A judge in the US has ruled that a Christian florist broke state laws by declining to provide flowers for a same-sex wedding.
Judge Alexander C Ekstrom said that 70-year-old Baronelle Stutzman violated Washington State’s anti-discrimination and consumer protection laws, after she was sued by the state and the gay couple involved.
In March 2013 – three months after marriage was redefined in Washington – Stutzman told long-standing customer Robert Ingersoll that she could not arrange flowers for his wedding because of her relationship with Jesus Christ.
Freedom of expression
The court heard that Stutzman would have provided the raw materials, but felt that arranging the flowers for a same-sex wedding involved freedom of expression, and went against her Christian beliefs about marriage.
Ingersoll wrote about the incident on Facebook, which led to Stutzman receiving hate mail and a threat to burn down her business, Arlene’s Flowers.
Ingersoll and his partner Curt Freed were offered free flowers for their wedding from other florists.
Lose her home
Washington State’s Attorney General, Bob Ferguson, filed a lawsuit under consumer protection laws, before the gay couple launched their own legal action.
A previous court ruling in January means Stutzman could lose her home and savings, as a judge said the state and the couple may collect damages and lawyers’ fees from Stutzman’s business and her personally.
Religious liberty organisation Alliance Defending Freedom (ADF) is representing Stutzman, and plans to appeal the decision.
Violate religious beliefs
ADF Senior Counsel Kristen Waggoner said: “The message of these rulings is unmistakable: the government will bring about your personal and professional ruin if you don’t help celebrate same-sex marriage”.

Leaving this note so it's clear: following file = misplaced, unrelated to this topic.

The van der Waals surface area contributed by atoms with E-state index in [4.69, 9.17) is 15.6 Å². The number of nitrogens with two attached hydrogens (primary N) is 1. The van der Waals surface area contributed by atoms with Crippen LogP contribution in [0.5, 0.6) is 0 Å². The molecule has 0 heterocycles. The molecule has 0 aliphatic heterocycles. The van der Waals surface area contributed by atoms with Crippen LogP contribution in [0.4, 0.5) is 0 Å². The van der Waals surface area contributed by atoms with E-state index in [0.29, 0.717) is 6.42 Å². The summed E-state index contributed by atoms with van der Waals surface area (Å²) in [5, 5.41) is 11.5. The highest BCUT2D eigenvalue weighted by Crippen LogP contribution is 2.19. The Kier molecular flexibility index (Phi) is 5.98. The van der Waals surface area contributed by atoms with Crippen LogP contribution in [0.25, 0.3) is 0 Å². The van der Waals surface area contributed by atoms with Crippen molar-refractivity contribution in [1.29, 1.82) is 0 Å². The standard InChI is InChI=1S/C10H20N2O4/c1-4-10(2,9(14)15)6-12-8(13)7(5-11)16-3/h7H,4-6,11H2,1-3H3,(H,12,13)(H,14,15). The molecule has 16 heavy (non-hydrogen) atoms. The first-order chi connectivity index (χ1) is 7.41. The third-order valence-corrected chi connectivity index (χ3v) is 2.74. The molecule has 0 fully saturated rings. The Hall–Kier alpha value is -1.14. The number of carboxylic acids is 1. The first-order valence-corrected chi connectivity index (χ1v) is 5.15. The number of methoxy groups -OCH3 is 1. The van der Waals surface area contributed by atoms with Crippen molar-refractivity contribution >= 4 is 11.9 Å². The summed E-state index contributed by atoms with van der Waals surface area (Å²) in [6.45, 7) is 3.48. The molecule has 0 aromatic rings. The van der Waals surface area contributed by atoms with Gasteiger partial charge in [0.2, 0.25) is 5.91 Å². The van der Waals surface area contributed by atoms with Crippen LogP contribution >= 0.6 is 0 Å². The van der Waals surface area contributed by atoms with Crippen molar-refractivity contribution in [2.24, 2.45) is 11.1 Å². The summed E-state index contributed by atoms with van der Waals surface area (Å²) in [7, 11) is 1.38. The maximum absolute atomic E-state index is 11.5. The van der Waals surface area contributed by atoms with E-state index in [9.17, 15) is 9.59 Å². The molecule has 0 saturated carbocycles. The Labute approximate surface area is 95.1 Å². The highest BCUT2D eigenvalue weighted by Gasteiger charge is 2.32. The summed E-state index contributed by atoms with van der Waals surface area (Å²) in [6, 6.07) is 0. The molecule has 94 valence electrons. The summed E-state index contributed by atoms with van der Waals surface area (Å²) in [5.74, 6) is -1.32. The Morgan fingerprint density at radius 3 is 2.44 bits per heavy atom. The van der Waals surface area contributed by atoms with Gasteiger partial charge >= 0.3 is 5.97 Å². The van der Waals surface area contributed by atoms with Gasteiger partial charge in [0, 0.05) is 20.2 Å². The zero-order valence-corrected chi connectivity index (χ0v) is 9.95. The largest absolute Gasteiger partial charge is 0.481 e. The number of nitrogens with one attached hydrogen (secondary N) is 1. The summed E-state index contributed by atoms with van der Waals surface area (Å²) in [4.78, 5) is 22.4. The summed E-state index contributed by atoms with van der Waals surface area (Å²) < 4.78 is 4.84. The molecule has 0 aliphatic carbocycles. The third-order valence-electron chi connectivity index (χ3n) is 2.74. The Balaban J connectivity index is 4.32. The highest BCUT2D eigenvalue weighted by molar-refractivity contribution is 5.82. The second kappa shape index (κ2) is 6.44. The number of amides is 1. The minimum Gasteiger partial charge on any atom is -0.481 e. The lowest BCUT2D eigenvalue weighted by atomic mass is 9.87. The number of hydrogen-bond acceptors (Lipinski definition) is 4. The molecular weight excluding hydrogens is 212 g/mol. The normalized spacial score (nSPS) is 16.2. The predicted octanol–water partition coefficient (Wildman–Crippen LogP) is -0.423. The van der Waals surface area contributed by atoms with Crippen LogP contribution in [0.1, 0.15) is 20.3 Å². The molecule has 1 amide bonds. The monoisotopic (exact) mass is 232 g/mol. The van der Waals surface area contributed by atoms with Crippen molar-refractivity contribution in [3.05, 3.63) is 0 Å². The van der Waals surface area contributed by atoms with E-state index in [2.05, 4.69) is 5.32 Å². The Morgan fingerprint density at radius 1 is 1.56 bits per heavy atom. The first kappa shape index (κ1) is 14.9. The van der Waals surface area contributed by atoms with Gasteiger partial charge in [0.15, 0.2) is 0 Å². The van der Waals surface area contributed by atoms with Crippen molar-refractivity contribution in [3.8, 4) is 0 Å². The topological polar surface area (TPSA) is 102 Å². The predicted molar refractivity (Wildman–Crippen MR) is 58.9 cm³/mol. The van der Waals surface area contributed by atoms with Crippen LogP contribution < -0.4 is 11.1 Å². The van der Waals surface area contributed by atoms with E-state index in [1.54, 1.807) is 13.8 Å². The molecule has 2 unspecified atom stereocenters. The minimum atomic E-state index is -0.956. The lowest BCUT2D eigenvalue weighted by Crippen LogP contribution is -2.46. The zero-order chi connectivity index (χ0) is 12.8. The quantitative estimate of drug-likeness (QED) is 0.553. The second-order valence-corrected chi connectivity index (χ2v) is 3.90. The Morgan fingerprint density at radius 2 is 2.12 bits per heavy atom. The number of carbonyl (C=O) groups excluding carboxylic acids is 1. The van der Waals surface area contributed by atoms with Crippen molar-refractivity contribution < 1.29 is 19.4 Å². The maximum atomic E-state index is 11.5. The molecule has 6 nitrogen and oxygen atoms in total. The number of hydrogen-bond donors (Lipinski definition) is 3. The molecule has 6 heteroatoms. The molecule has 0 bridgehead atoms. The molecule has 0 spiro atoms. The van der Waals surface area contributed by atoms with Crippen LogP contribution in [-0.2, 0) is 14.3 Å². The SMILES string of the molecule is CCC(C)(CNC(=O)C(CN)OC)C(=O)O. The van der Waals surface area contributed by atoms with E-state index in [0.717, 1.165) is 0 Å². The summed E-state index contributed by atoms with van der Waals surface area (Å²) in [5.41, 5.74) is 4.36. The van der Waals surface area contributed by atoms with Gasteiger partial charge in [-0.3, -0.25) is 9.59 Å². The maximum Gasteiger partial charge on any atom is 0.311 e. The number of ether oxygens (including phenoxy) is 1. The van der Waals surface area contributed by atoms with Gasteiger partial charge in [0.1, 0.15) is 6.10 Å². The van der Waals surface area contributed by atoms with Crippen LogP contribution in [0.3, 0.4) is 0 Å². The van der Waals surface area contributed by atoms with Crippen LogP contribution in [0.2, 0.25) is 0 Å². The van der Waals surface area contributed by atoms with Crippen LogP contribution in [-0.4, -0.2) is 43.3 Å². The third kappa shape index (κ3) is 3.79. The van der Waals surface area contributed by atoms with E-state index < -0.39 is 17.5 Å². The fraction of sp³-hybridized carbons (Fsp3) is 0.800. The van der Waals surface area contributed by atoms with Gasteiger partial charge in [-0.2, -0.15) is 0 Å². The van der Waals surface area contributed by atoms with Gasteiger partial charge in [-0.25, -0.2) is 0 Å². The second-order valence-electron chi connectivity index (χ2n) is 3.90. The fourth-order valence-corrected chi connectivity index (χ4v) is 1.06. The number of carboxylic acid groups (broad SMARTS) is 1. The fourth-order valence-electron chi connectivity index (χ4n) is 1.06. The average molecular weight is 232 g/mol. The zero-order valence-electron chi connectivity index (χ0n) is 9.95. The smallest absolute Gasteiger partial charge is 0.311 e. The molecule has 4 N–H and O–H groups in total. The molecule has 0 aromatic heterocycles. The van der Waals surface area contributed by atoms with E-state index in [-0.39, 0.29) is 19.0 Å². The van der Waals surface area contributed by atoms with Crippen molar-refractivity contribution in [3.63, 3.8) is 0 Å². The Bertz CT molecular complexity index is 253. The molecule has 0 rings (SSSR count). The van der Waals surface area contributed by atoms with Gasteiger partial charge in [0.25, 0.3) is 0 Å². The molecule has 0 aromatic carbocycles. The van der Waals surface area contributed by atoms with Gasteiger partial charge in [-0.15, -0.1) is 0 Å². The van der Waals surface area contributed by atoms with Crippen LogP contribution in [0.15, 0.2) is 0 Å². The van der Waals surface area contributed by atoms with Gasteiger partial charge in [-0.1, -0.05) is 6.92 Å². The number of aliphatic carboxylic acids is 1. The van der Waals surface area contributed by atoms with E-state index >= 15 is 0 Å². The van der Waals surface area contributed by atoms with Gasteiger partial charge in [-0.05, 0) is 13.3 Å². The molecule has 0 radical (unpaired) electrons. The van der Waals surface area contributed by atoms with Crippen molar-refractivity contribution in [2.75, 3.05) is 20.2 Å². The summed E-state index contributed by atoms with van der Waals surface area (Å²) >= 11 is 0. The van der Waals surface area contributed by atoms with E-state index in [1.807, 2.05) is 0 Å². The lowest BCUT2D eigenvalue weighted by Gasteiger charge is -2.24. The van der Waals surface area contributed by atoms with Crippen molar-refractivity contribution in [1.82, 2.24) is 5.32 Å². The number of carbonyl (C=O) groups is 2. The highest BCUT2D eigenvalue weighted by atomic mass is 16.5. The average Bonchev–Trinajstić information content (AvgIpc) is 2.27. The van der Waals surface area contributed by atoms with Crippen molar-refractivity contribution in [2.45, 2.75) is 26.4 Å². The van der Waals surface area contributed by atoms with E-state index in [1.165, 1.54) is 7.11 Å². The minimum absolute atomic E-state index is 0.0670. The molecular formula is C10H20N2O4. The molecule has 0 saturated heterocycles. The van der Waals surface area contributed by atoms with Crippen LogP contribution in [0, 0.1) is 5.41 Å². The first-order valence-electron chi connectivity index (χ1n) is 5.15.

“Laws that are supposed to prohibit discrimination might sound good, but the government has begun to use these laws to hurt people – to force them to conform and to silence and punish them if they don’t violate their religious beliefs on marriage”, she added.
Stutzman commented: “America would be a better place if citizens respected each others’ differences and the government still protected the freedom to have those differences”.
“I just want the freedom to live and work faithfully and according to what God says about marriage without fear of punishment. Others have the freedom to say or not say what they want to about marriage, and that’s all I’m asking for as well”, she said.
In Northern Ireland, DUP MLA Paul Givan is hoping to introduce a ‘conscience clause’, in the wake of legal action against a Christian-run bakery that refused to decorate a pro-gay marriage campaign cake.
He has launched a consultation on his Private Member’s Bill, which would give reasonable accommodation to people who have strongly-held religious beliefs.
The consultation closes on Friday 27 February 2015.